DAY 12: Fair Isle and Mousa *
Visit the bird research station, located on the migration flyway. Hike to a nearby beach to look for puffins. Then, on the uninhabited island of Mousa, see one of the best examples of an Iron Age broch. (B,L,D)
DAY 11: Orkney Islands *
Encounter a sophisticated Stone Age culture on visits to the Ring of Brodgar and the 5,000-yearold stone-slab village of Skara Brae. Step into the medieval St. Magnus Cathedral in Kirkwall, and stop for tea at historic Balfour Castle. (B,L,D)
DAY 10: Inverewe *
Stroll through Inverewe Gardens, where colorful subtropical flora thrives. Explore the charming fishing village of Ullapool in the afternoon. (B,L,D)
DAY 9: Outer Hebrides: St. Kilda & Callanish *
Visit the Outer Hebrides, where Scottish Gaelic is still spoken and artisans weave traditional woolen fabrics. Weather permitting, explore the cottages of remote St. Kilda, a UNESCO World Heritage site inhabited from the Bronze Age. Later, see the neolithic Callanish Standing Stones on the Isle of Lewis. (B,L,D)
DAY 8: Iona and Staffa, Inner Hebrides, Scotland *
On Iona, venture into an ancient nunnery and a 13th-century abbey. Examine the Celtic high crosses of kings such as Duncan and Macbeth. This afternoon, explore Staffa, an island famed for its geometric basalt columns and deep-sea caves. It was here that Felix Mendelssohn was inspired to write his “Hebrides Overture.” (B,L,D)
DAY 7: County Donegal, Ireland *
Explore the sheltered fishing harbor of Killybegs and drive to Gaelic-speaking Glencolumbcille to discover ancient cairns and dolmens. In the evening, sail past the soaring 2,000-foot cliffs of Slieve League. (B,L,D)
DAY 6: Cliffs Of Moher And Aran Islands *
View the towering Cliffs of Moher as we sail by them this morning. Continue to the Aran Islands, known for their limestone moonscapes and strong Gaelic identity. Visit Dun Aengus, an enigmatic Celtic ring fort perched on the edge of a cliff. (B,L,D)
DAY 5: The Skelligs and Dingle Peninsula, Ireland *
Rising abruptly from the sea, the rocky isle of Skellig Michael was once an important center of Celtic Christianity. From the ship gaze up, the beehive huts of its seventh-century monastery, clinging to the jagged peak 600 feet above the sea. After lunch, explore the ancient sites of beautiful Dingle Peninsula and wander through the village of Dingle. (B,L,D)
DAY 4: Isles of Scilly *
According to Arthurian legend, the Isles of Scilly are all that remain of Lyonnesse, a land off Cornwall that vanished beneath the Atlantic. Meander through Tresco Abbey Gardens, where an astounding variety of subtropical plants flourish. (B,L,D)
DAY 3: Fowey Island/Eden Project *
Steeped in maritime history, Drake, Raleigh and Cook have all passed through Fowey (pronounced “Foy” by the locals). Stroll the winding, medieval streets and browse unique shops, art galleries and pubs, before heading to the Cornwall countryside and the Eden Project, where our botanical journey continues. A celebration of nature, the Eden Project is more than a garden walk — with vast biomes (greenhouses), it emphasizes man’s connection to, and dependence on, the natural world. Or opt to visit the Lost Gardens of Heligan. Lost for almost 75 years after WWI, the private gardens at Heligan were the seat of the Tremayne family for more than 400 years. (B,L,D)
DAY 2: Portsmouth *
Set along the south coast of England, Portsmouth plays a major role in British naval history. The rich heritage is evident at the Historical Dockyard which houses HMS Victory, the three-masted flagship in which Lord Nelson led the victorious Battle of Trafalgar in 1805, and the Mary Rose, a Tudor-era warship. Aside from its marine heritage, Portsmouth is also known for its literary history as the birthplace of Charles Dickens. (B,L,D)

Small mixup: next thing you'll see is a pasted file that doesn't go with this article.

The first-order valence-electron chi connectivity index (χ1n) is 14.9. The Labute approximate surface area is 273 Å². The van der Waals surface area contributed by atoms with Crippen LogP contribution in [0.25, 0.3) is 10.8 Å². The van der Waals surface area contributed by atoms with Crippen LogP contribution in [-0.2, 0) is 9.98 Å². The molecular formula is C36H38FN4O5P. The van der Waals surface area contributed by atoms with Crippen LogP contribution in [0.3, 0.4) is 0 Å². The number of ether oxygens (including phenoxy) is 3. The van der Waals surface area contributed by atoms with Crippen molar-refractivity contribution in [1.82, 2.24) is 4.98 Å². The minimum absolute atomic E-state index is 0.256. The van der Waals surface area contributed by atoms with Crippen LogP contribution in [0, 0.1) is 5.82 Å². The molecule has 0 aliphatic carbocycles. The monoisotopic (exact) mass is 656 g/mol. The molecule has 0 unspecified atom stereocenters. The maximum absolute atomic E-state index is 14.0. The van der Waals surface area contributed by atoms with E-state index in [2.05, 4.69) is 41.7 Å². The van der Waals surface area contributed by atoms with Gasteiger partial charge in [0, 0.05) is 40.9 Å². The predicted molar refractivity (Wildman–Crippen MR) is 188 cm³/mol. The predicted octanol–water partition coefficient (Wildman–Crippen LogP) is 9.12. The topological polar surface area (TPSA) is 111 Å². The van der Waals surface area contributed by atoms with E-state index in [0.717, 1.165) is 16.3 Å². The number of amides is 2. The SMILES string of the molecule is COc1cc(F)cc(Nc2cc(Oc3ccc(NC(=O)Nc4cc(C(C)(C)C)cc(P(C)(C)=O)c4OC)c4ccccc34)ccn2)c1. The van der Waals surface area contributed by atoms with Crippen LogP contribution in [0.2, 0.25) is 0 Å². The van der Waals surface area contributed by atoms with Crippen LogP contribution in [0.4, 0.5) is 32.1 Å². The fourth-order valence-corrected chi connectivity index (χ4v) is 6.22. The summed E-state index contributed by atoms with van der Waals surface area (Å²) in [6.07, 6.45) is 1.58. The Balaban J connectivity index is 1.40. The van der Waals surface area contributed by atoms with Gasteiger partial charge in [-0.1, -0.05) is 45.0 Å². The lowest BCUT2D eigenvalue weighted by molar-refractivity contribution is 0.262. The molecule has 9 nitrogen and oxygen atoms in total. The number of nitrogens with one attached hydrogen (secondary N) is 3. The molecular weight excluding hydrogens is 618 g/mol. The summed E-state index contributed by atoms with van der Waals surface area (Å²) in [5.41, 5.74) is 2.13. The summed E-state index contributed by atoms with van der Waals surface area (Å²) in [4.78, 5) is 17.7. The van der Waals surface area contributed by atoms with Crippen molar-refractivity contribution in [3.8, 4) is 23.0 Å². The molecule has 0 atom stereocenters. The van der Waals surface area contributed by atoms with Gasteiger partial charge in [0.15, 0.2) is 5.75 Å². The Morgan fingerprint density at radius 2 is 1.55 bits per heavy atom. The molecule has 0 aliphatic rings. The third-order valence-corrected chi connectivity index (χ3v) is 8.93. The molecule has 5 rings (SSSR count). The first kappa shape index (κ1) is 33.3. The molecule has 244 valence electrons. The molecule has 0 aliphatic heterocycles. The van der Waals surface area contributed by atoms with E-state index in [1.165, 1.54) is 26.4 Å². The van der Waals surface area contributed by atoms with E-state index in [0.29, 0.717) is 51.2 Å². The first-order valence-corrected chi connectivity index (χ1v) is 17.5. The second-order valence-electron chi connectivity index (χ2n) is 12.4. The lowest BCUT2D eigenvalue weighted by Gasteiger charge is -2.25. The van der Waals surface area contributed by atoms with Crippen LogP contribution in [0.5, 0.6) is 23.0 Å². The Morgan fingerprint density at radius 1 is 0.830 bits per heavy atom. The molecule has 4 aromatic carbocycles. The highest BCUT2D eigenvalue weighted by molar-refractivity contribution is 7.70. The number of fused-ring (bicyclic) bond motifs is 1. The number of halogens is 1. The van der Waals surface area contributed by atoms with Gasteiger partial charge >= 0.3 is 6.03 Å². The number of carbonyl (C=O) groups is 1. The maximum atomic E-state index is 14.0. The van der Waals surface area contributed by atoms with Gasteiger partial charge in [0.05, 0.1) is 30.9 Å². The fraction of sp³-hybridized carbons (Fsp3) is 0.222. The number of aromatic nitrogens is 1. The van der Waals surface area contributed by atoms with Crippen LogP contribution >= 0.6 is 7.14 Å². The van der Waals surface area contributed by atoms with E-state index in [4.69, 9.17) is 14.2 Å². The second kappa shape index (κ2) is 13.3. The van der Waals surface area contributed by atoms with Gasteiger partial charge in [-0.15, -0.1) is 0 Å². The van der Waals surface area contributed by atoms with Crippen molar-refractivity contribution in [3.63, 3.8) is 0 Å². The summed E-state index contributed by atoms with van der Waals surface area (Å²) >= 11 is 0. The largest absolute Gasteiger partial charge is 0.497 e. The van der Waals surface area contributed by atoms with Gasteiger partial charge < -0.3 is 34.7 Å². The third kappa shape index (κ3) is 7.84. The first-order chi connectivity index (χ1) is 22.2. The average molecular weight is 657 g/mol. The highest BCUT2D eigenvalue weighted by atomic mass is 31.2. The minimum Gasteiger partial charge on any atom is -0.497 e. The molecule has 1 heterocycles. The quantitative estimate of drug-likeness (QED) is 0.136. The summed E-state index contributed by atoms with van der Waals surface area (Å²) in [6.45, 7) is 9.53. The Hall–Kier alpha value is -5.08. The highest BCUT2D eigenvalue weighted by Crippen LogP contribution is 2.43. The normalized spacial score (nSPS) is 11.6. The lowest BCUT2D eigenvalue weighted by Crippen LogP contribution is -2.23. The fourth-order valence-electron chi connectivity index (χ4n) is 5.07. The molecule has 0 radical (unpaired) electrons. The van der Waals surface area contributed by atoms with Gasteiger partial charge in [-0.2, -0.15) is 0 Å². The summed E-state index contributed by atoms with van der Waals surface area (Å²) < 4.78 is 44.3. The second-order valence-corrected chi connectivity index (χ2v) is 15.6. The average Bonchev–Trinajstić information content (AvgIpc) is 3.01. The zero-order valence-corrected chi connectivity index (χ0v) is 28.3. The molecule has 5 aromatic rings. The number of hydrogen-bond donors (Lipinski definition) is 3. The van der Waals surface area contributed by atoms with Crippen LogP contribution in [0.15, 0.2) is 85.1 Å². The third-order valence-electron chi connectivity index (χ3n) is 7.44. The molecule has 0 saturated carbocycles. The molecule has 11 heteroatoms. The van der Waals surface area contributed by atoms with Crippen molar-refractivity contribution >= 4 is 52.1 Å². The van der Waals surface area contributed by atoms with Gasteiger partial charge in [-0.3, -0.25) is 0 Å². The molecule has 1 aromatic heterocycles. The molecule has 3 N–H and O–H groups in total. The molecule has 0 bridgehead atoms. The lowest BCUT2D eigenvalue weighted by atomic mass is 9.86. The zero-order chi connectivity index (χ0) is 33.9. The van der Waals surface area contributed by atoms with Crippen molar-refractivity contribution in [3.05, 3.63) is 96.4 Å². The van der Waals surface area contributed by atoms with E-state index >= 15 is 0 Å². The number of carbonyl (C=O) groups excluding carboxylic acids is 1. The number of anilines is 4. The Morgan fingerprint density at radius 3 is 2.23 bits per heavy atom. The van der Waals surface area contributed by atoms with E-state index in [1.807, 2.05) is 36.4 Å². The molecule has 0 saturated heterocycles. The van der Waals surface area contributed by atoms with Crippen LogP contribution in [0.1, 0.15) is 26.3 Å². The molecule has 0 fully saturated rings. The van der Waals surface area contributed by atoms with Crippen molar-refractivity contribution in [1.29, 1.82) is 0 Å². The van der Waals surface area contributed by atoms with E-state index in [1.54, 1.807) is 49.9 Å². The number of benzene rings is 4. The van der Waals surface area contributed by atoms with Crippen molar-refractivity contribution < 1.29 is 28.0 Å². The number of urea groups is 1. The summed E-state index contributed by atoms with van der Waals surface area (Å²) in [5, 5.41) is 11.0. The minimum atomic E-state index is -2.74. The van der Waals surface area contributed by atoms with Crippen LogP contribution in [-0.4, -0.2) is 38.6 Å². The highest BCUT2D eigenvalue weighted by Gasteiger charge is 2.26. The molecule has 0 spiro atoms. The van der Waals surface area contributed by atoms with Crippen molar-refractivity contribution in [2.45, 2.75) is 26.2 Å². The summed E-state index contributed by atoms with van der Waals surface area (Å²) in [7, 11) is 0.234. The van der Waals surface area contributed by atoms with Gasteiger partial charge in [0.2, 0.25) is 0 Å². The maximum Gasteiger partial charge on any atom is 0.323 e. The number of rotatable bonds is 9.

DAY 1: London, England *
Upon arrival, embark National Geographic Explorer along the Thames River, seeing the iconic Tower Bridge.(L,D)
* = Indicative
Map for Exploring the British and Irish Isles
National Geographic Explorer, the ship servicing Exploring the British and Irish Isles

National Geographic Explorer

Vessel Type: Luxury Expedition

Length: 108 meters

Passenger Capacity: 148 (single & twin cabins)

Built / Refurbished: 1982 / 2008

 

National Geographic Explorer is a state-of-the-art expedition ship. It is a fully stabilized, ice-class vessel, enabling it to navigate polar passages while providing exceptional comfort. It carries kayaks and a fleet of Zodiac landing craft. An Undersea Specialist operates a remotely operated vehicle (ROV) and sophisticated video equipment, extending access to the underwater world.

 

Public areas: Bistro Bar; Chart Room; Restaurant; Global Gallery; Library, Lounge with full service bar and state-of-the-art facilities for films, slideshows and presentations; Mud Room with lockers for expedition gear, and Observation Lounge. Our “Open Bridge” provides guests an opportunity to meet our Officers and Captain and learn about navigation.

Meals: Served in single seatings with unassigned tables for an informal atmosphere and easy mingling. Menu is international with local flair.

Cabins: All cabins face outside with windows or portholes, private facilities and climate controls.

Expedition Equipment: Zodiac landing craft, kayaks, Remotely Operated Vehicle (ROV), hydrophone, SplashCam, underwater video camera, Crow’s Nest remote controlled camera, video microscope, snorkeling gear.

Special Features: A full-time doctor, Undersea Specialist, LEX Photo Specialist and Video Chronicler, Internet Cafe and laundry.

Wellness: The vessel is staffed by two Wellness Specialists and features a glass enclosed Fitness Center, outdoor stretching area, two LEXspa treatment rooms and Sauna.

  

 

 

 

Cabin layout for National Geographic Explorer
•Begin your journey along the historic Thames, passing near London's iconic Tower Bridge
•Follow the maritime thread through the isles, exploring the wild and beautiful places where Celtic and Viking influences still thrive
•Explore some of the charming villages along the British and Irish coasts—with opportunities to kayak, stroll on nature walks, or hike into the hills for scenic perspectives
•View one of the world’s most complete pre-historic villages at Skara Brae in Orkney
•Be surprised—by lush tropical gardens in the otherwise English-y Isles of Scilly; and by thrilling amount and thriving activity of bird life in the Isles
•Visit ancient standing stones at off-the-beaten path locations Like Callanish, and the UNESCO World Heritage Site, St Kilda.
Enquire now about Exploring the British and Irish Isles